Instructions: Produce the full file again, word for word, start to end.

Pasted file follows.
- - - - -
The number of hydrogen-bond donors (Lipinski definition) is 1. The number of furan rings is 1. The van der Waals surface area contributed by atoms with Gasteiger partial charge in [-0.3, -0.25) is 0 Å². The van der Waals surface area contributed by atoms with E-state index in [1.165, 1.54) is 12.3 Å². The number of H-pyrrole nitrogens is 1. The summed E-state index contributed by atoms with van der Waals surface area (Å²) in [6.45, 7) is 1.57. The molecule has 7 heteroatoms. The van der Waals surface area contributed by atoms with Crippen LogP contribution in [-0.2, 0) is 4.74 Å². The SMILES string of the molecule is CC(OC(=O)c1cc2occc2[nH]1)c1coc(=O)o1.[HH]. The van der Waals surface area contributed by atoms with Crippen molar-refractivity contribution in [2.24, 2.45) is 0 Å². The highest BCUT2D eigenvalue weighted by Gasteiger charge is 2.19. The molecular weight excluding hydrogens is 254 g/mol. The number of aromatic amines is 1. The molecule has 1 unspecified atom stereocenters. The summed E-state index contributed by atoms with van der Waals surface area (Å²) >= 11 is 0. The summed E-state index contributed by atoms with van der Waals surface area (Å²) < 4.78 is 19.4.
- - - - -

The number of hydrogen-bond donors (Lipinski definition) is 1. The number of furan rings is 1. The van der Waals surface area contributed by atoms with Gasteiger partial charge in [-0.3, -0.25) is 0 Å². The van der Waals surface area contributed by atoms with E-state index in [1.165, 1.54) is 12.3 Å². The number of H-pyrrole nitrogens is 1. The summed E-state index contributed by atoms with van der Waals surface area (Å²) in [6.45, 7) is 1.57. The molecule has 7 heteroatoms. The van der Waals surface area contributed by atoms with Crippen LogP contribution in [-0.2, 0) is 4.74 Å². The SMILES string of the molecule is CC(OC(=O)c1cc2occc2[nH]1)c1coc(=O)o1.[HH]. The van der Waals surface area contributed by atoms with Crippen molar-refractivity contribution in [2.24, 2.45) is 0 Å². The highest BCUT2D eigenvalue weighted by Gasteiger charge is 2.19. The molecular weight excluding hydrogens is 254 g/mol. The number of aromatic amines is 1. The molecule has 1 unspecified atom stereocenters. The summed E-state index contributed by atoms with van der Waals surface area (Å²) >= 11 is 0. The summed E-state index contributed by atoms with van der Waals surface area (Å²) < 4.78 is 19.4.